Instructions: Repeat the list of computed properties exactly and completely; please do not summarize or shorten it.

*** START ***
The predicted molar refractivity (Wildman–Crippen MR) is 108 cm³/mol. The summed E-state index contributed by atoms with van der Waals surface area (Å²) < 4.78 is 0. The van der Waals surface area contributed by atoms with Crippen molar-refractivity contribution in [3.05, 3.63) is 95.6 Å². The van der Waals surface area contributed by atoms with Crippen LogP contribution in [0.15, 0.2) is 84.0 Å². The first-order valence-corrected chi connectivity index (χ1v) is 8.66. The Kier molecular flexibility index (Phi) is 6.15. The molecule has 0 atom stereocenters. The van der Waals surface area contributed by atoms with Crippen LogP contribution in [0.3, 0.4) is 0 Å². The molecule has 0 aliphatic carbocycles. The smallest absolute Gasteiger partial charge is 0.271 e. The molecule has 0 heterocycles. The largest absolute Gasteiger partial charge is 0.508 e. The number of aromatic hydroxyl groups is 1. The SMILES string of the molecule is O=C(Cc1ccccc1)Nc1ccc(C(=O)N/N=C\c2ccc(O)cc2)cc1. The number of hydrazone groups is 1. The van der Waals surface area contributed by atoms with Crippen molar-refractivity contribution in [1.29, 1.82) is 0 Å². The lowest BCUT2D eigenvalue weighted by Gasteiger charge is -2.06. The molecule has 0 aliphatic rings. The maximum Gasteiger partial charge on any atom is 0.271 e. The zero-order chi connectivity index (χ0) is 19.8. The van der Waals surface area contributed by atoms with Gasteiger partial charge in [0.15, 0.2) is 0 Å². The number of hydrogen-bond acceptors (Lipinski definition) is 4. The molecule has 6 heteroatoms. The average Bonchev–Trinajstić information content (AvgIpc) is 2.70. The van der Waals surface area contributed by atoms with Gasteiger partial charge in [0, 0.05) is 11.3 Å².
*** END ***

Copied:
The predicted molar refractivity (Wildman–Crippen MR) is 108 cm³/mol. The summed E-state index contributed by atoms with van der Waals surface area (Å²) < 4.78 is 0. The van der Waals surface area contributed by atoms with Crippen molar-refractivity contribution in [3.05, 3.63) is 95.6 Å². The van der Waals surface area contributed by atoms with Crippen LogP contribution in [0.15, 0.2) is 84.0 Å². The first-order valence-corrected chi connectivity index (χ1v) is 8.66. The Kier molecular flexibility index (Phi) is 6.15. The molecule has 0 atom stereocenters. The van der Waals surface area contributed by atoms with Crippen LogP contribution in [0.3, 0.4) is 0 Å². The molecule has 0 aliphatic carbocycles. The smallest absolute Gasteiger partial charge is 0.271 e. The molecule has 0 heterocycles. The largest absolute Gasteiger partial charge is 0.508 e. The number of aromatic hydroxyl groups is 1. The SMILES string of the molecule is O=C(Cc1ccccc1)Nc1ccc(C(=O)N/N=C\c2ccc(O)cc2)cc1. The number of hydrazone groups is 1. The van der Waals surface area contributed by atoms with Crippen molar-refractivity contribution in [1.29, 1.82) is 0 Å². The lowest BCUT2D eigenvalue weighted by Gasteiger charge is -2.06. The molecule has 0 aliphatic rings. The maximum Gasteiger partial charge on any atom is 0.271 e. The zero-order chi connectivity index (χ0) is 19.8. The van der Waals surface area contributed by atoms with Gasteiger partial charge in [0.15, 0.2) is 0 Å². The number of hydrogen-bond acceptors (Lipinski definition) is 4. The molecule has 6 heteroatoms. The average Bonchev–Trinajstić information content (AvgIpc) is 2.70. The van der Waals surface area contributed by atoms with Gasteiger partial charge in [0, 0.05) is 11.3 Å².